Citing a lack of competition in the search market, especially in Europe, News Corp. CEO Robert Thomson called Monday for closer scrutiny of Google’s business by regulators.
“I think that prospect needs to be studied,” he said at the DLD conference in Munich.
Given Google’s 90-plus-percent share of the European market, the company has special responsibilities and noted a lack of competition in the market, he said. News Corp. is among the formal complainants in the ongoing European Union antitrust case against the search giant.
This isn’t the first time Thomson has spoken out about Google’s potentially anti-competitive practices. A little over a year ago the CEO wrote to EU competition commissioner Joaquín Almunia, accusing the search giant as a “platform for piracy and the spread of malicious networks.”
“The shining vision of Google’s founders has been replaced by a cynical management,” he said then.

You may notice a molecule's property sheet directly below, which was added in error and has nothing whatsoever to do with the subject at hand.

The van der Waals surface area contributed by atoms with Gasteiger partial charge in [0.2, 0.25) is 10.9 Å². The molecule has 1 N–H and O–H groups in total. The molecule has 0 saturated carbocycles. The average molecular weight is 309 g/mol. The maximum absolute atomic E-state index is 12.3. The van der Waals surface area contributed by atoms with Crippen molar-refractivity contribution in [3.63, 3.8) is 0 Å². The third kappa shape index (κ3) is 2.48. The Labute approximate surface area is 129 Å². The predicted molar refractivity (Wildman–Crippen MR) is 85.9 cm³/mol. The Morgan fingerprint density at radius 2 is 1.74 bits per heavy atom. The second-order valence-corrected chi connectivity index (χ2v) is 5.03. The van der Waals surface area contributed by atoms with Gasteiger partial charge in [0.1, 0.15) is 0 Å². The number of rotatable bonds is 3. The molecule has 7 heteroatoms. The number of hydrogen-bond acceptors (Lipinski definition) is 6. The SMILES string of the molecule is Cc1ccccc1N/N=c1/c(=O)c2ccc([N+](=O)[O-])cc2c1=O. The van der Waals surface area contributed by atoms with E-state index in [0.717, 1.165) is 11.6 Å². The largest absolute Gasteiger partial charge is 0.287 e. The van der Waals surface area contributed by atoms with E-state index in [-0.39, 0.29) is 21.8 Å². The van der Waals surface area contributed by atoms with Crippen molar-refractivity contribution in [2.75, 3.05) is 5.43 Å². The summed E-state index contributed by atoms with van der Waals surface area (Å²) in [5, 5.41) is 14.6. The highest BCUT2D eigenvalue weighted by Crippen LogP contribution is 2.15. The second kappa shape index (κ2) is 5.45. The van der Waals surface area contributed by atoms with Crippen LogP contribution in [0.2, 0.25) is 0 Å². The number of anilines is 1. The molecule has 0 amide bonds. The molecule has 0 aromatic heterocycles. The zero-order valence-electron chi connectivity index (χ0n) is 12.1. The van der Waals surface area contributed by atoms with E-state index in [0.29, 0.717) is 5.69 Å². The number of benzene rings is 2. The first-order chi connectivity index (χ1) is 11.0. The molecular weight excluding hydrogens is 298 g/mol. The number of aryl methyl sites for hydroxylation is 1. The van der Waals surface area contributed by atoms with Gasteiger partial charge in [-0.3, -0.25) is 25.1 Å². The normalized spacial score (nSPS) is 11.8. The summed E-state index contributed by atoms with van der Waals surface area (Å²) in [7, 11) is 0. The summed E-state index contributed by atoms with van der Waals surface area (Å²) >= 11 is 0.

Thomson today is more hopeful about Google’s attitude under CEO Sundar Pichai. The new CEO is fostering a new Google that is listening in a way it didn’t under past leaders.
“The word I think of with Google at the moment is optimism,” Thomson said.
News Corp. is the Rupert Murdoch-controlled company that publishes the Wall Street Journal and New York Post along with newspapers around the globe.
Google and News Corp. have been engaged in a war of words (and GIFs) over who is doing more lobbying of government.
This article originally appeared on Recode.net.